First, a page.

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Greek mythology is filled with horrors.  There are poisonous monsters with super regeneration/multiplication powers.  There are child-eating cannibal gods (in charge of everything, no less).  There are gods of pure fear and anguish.  And this is to say nothing of giant dragons, impenetrable lions, three headed demon dogs, and haughty musically-inclined deities. Yet the scary Greek antagonist that I find most alarming (as an adult) was merely a renegade blacksmith and petty bandit.   According to classical myth, Procrustes was a bastard son of Poseidon who lived in Attica.  He had a hideout on the sacred road running from Athens to Eleusis and he would rob and murder unlucky pilgrims.

Yet it was the imaginatively metaphorical way which Procrustes utilized to dispatch his victims which makes him so dreadful.  Procrustes had an iron bed which he would force his victims to lie on.  If they were longer than the bed, he would lop off all of the surplus bits until they fit perfectly.  If they were shorter, he would take his hammer and tongs and stretch them and pound them until they fit.

This all seems like standard horror fare which would make for a fine Cary Elwes movie, except for the fact that Procrustes’ OCD methodology became such a profound  inspiration for bureaucracies and institutions everywhere.  I suspect this story is the underlying motivation for half the management classes in business school, and anybody who has ever filled out an art show application will be shuddering with recognition. Everyone has had to deal with a one-size-fits-all situation which did not fit them at all: it seems like industrialized society takes its greatest inspiration from Procrustes.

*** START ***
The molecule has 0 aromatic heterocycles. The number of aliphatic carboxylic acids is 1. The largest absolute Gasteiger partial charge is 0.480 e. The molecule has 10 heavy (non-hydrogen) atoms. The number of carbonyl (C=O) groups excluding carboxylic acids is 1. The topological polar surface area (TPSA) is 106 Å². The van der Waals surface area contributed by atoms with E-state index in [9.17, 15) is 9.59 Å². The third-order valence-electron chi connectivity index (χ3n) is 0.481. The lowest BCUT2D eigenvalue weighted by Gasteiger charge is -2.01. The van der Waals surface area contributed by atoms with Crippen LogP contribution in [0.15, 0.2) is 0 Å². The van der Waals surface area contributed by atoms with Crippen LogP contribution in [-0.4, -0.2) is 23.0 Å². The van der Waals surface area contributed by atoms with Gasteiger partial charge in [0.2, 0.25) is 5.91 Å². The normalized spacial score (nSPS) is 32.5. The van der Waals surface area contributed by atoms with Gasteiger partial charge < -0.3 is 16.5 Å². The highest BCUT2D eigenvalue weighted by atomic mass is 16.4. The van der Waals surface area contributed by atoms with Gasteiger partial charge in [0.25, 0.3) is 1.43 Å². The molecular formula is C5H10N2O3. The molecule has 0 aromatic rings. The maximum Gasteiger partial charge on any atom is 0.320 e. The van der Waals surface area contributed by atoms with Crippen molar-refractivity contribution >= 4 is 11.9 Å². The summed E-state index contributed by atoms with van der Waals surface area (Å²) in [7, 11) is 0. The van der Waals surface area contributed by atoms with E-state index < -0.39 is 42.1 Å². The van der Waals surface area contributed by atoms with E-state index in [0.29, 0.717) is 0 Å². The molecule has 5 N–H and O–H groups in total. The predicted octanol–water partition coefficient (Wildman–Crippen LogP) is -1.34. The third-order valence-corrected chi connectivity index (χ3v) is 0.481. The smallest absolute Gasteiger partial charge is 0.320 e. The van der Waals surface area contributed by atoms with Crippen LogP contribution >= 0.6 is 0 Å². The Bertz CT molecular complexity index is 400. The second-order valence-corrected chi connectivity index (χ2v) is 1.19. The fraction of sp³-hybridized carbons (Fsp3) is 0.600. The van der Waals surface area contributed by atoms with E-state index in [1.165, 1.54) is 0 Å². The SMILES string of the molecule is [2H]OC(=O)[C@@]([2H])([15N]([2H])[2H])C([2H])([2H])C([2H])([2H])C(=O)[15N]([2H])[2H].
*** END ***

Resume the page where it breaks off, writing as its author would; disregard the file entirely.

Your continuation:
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Of course the story is redeemed by its satisfying conclusion.  Theseus, the thinking man’s Greek hero, cleaned up Attica (before making his way to the throne, via Crete and the labyrinth).  When Procrustes tried to mug Theseus, the young hero was ready and he violently defeated the smith.  Then Theseus bound the giant to the infamous murder bed and rectified the situation by giving Procrustes a taste of his own medicine.  The story takes on a certain tragic aspect though if you believe that Theseus was also a demi-god who was born of Poseidon (the wine-soaked conception of Theseus makes his parentage unclear….and yet, come on, his father was clearly Poseidon).

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Anyway, this is where we get the word “Procrustean” which is extremely useful for describing numerous unhappy situations where the protagonist (i.e. you) are made to fit into the wrong sort of station, position, or circumstances.  Thanks for the concept, Greek mythology!  This will give us something to think about while falling asleep.